Ital­ian white-goods ty­coon who led In­de­sit to record prof­its

The Daily Telegraph - - Obit­u­ar­ies - Vit­to­rio Mer­loni, born April 30 1933, died June 18 2016

VIT­TO­RIO MER­LONI, who has died aged 83, trans­formed his small fam­ily do­mes­tic ap­pli­ance com­pany into In­de­sit, a multi­na­tional gi­ant com­pet­ing with Bosch and Elec­trolux.

Un­der Vit­to­rio’s fa­ther Aris­tide, the fam­ily busi­ness had been a pa­tri­ar­chal af­fair which pro­vided many of the jobs in small towns in the Marche re­gion of Italy. It had con­sisted of three firms – and Aris­tide had three sons. When Aris­tide died in 1970, one took over the heat­ing and san­i­taryprod­ucts busi­ness, an­other the me­chan­i­cal-engi­neer­ing divi­sion. Vit­to­rio got the white goods busi­ness, which he re­named Mer­loni Elet­trodomes­tici in 1975.

The do­mes­tic ap­pli­ance mar­ket went through a bad spell from the late 1980s. But while many of its ri­vals, in­clud­ing Zanussi, went un­der or were taken over, Mer­loni Elet­trodomes­tici sur­vived and grew, both or­gan­i­cally and through takeovers.

The big­gest gam­ble was the ac­qui­si­tion of In­de­sit, which in 1985 was a far big­ger oper­a­tion than Mer­loni Elet­trodomes­tici. Cru­cially, it gave Mer­loni the spring­board to push abroad.

Listed on the Mi­lan stock ex­change in 1987, Mer­loni Elet­trodomes­tici went on to buy France’s Scholte in 1989, Sti­nol, Rus­sia’s top brand, in 1999, and the Peter­bor­ough­based Gen­eral Do­mes­tic Ap­pli­ances in 2001, an ac­qui­si­tion which gave Mer­loni con­trol of the Hot­point, Creda and Can­non brands – and 28 per cent of the UK white goods mar­ket. In 2005 he changed the com­pany name to In­de­sit, its best known brand. In 2007 In­de­sit’s rev­enues reached a record €3.4 bil­lion.

But ac­qui­si­tion was only part of the story. Mer­loni suc­ceeded by us­ing a few strong brands to keep its prod­uct range man­age­able and by in­vest­ing heav­ily in re­search and de­vel­op­ment, in­clud­ing pi­o­neer­ing the use of soft­ware in do­mes­tic ap­pli­ances. Its wash­ing ma­chine plant at Caserta, near Naples, was the most ef­fi­cient in Europe. “The fam­ily con­trol is a big ad­van­tage as we don’t have to think of div­i­dends year by year but can look at it from the point of view of com­pet­i­tive­ness to­mor­row,” Mer­loni said in 2005. “So we in­vest 85 per cent of our cash­flow back into the com­pany. Oth­ers don’t.”

Mer­loni re­tired from the chair­man­ship of In­de­sit in 2010, af­ter be­ing di­ag­nosed with Alzheimer’s, and in the past decade the com­pany has strug­gled with the rise of cheaper man­u­fac­tur­ers from China and the weak­ness of the Ital­ian econ­omy. In 2014 the fam­ily’s 60 per cent stake in In­de­sit was sold to Whirlpool, its main US com­peti­tor, for ap­prox­i­mately €768 mil­lion.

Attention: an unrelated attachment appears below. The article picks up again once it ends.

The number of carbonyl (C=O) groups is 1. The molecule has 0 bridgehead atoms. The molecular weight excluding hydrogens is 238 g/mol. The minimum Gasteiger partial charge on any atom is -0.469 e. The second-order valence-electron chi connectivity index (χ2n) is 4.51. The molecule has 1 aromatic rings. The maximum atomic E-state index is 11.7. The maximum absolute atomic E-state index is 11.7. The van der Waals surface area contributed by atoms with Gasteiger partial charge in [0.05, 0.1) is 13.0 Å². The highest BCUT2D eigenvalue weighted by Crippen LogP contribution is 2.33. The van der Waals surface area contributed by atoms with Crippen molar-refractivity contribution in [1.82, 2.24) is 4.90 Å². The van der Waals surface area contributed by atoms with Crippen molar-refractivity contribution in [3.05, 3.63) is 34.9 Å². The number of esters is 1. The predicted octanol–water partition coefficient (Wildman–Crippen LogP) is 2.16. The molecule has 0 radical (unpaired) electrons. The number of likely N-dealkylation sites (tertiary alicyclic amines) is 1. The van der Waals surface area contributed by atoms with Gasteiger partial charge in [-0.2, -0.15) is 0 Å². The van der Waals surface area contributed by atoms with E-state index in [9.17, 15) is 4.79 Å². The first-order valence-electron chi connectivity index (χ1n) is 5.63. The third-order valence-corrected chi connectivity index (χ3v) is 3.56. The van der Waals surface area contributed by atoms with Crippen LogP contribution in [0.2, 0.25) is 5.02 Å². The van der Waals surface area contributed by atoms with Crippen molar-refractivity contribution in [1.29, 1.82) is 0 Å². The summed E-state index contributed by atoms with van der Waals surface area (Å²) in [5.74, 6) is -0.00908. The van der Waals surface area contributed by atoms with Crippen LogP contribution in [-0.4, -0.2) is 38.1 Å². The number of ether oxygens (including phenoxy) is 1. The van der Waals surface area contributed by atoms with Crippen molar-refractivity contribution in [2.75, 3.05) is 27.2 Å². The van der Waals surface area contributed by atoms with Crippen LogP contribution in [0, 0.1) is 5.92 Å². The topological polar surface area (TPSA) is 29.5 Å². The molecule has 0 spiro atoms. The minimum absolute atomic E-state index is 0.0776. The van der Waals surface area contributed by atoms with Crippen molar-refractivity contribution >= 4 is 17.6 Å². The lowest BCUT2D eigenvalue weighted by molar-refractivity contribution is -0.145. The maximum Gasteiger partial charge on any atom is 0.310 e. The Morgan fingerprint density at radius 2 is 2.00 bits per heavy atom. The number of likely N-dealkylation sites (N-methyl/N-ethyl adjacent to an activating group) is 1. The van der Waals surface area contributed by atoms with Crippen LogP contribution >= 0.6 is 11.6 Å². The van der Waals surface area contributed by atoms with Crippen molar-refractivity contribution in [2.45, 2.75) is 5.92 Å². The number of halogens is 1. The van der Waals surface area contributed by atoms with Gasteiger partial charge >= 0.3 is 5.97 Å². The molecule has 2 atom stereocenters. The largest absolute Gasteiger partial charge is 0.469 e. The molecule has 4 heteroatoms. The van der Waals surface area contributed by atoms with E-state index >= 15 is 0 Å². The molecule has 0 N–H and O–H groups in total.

The youngest of three sons, Vit­to­rio Mer­loni was born on April 30 1933, three years af­ter his fa­ther, Aris­tide, had founded In­dus­trie Mer­loni in Al­bacina, a small village in the Marche re­gion of cen­tral Italy. The busi­ness made weigh­ing scales and later diver­si­fied into liq­uid gas cylin­ders and hot wa­ter heaters.

Af­ter tak­ing a de­gree in Eco­nom­ics and Com­merce from the Univer­sity of Peru­gia, Vit­to­rio joined the fam­ily busi­ness as a sales man­ager. When in 1960 the Aris­ton brand was cre­ated and the com­pany be­gan to pro­duce elec­tri­cal do­mes­tic ap­pli­ances, Vit­to­rio man­aged the new busi­ness.

Short, lean, be­spec­ta­cled and cour­te­ous in man­ner, Mer­loni was a sur­pris­ingly hes­i­tant fig­ure for a busi­ness ty­coon, but was never shy of ac­quir­ing what he liked, be it com­pa­nies or per­sonal pos­ses­sions. As well as houses in Mi­lan, Rome, Sar­dinia, New York Fabri­ano and May­fair, he owned Tes­tarossa Fer­raris, a Bent­ley and, inevitably, a pala­tial yacht.

In the 1980s he chaired the Ital­ian in­dus­trial as­so­ci­a­tion Con­find­us­tria, and he was in­volved in many so­cial causes, with an em­pha­sis on ed­u­ca­tion. Ap­pointed a Cava­liere del

la­voro in 1984, he was ap­pointed honorary CBE in 2003.

He is sur­vived by his wife, Franca, and by their two sons and two daugh­ters.

Mer­loni: sur­pris­ingly hes­i­tant

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